- Teacher pension costs are "skyrocketing". In Henrick Hudson Schools the increase this coming year will be 38%, forcing the school to borrow funds.
- The state is making steep cuts in state aid and federal stimulus money is "drying up".
- Teachers enjoy guaranteed pensions while most taxpayers assume the risks in their retirement accounts.
- The number of retired teachers receiving pension benefits under TRS has more than doubled over the last ten years.
Most local school districts could have to raise their tax levies by 1.5 percent to 3 percent next year simply to cover required payments to retirement systems for teachers and other employees.
The two main statewide pension funds saw their investments battered late in the last decade, and state law automatically requires school districts to pay higher rates to make up the difference.
"It couldn't happen at a worse time," said David Albert of the New York State School Boards Association. "We have one of the worst economic climates in history and, by the way, your pension costs are skyrocketing."
School districts are awaiting steep cuts in state aid. Federal stimulus money is drying up. Health- care costs continue to rise. And districts are coming to terms with the havoc that Gov. Andrew Cuomo's proposed 2 percent property-tax cap would unleash on all aspects of school budgeting as it has traditionally been done in New York.
Now districts, as they begin working on their 2011-12 budgets, have to explain to taxpayers why they may have to open their wallets wider to cover guaranteed pensions for teachers, administrators and other public employees.
"A lot of people don't have a defined pension anymore and understand that what happens in the stock market affects their 401(k) portfolio," Tarrytowns Schools Superintendent Howard Smith said. "But in New York, these funds are stable and the beneficiaries don't share any risk. It's all on the district, and we get our resources from the taxpayers."
Smith said his district's contributions to the funds would rise to $4.4 million next year from $3.1 million this year. The increase translates into a 2 percent jump in the tax levy.
"Salaries are negotiable," Smith said. "Pension costs are not."
He noted that the pension increase alone would eat up the entire proposed property-tax cap.
Each year, all districts outside New York City have to contribute a percentage of their payroll to the retirement systems. The rate is determined by how the pension funds' investments performed over a five-year period.
The state Teachers' Retirement System's net assets — money available to pay current and future benefits — stood at $76.8 billion at the end of fiscal 2010. But the fund lost $7.8 billion in 2008 and a whopping $21.5 billion in 2009 before rebounding with a $6.8 billion gain in 2010.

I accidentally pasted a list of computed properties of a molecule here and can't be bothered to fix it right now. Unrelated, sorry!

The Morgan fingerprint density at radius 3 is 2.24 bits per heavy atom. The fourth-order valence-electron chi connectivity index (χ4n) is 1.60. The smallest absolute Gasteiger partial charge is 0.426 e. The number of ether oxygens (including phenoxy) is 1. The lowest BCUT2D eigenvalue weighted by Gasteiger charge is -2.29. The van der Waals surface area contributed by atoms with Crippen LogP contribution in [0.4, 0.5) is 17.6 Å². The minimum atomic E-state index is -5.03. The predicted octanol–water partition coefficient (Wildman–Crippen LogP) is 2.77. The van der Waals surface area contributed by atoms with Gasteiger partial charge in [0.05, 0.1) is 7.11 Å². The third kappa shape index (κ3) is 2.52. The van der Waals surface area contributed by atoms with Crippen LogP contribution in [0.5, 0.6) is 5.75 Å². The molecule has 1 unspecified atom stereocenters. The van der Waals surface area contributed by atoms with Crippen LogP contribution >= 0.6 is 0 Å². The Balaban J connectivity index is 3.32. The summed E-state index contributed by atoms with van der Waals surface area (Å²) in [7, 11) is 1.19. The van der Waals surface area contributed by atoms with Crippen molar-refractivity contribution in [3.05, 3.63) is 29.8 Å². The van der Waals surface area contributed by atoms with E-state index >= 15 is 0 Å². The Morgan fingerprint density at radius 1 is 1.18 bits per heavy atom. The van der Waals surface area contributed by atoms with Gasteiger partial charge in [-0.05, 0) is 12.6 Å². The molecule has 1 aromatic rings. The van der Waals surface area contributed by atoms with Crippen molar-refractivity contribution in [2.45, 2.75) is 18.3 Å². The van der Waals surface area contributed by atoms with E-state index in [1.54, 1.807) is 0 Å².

As a result of several years of losses, districts in the fall will have to contribute 8.62 percent of the payroll for future beneficiaries to the TRS fund - up from 6.19 percent last year.
The New York State and Local Employees' Retirement System, which covers other school employees, is increasing its contribution rate from 7.4 percent of payroll last year to 11.9 in 2011. But a new alternative allows school districts and municipalities to finance the increase over 10 years.
"We've worked very hard the last several years to reduce our budget increases, but there is only so much we can do when we have these increases in the retirement system and projected losses in state aid," Hendrick Hudson Schools Superintendent Daniel McCann said.
Hendrick Hudson's payment to the TRS will increase by 38 percent to $3.5 million. This jump translates into a 2.46 percent increase in the district's tax levy.
The district will finance its $358,000 increase toward the second fund.
"While borrowing isn't always the best strategy, in this context, it is," McCann said.
The Teachers' Retirement System has seen its number of active members — those who will receive future benefits — increase to 285,774 in 2010, from 195,194 in 1990. The number of people collecting benefits has climbed during the same period from 69,127 to 141,716.
Teachers, administrators and others contribute differently to their retirement fund depending on when they were hired.
The biggest groups of teachers, who became part of the pension system between 1976 and 2009, contribute 3 percent for their first 10 years of membership, then nothing thereafter.
In 2009, the state approved a new tier for public employees hired after Jan. 1, 2010, that, among other things, requires employees to contribute 3 percent for their careers.
Currently, retired teachers who served for 20 to 35 years receive an average annual benefit of $36,064.
Thomas DePrisco, a member of the Pearl River Board of Education and the Rockland Board of Cooperative Educational Services school board, insists that the state has to force midcareer teachers to contribute to their pension funds for their entire careers.
This was the case until it was changed a decade ago.
DePrisco, a former teacher and police officer, said he is not anti-public-employee.
"My question is why taxpayers have to pay more to replenish these funds when hundreds of thousands of teachers are not paying a dime into their pensions?" he said.
DePrisco said that ongoing contributions by teachers and others would save districts enough money to make a difference.
"Maybe it would save two teacher positions," he said. "I'm worried. The next few years will not be good for us."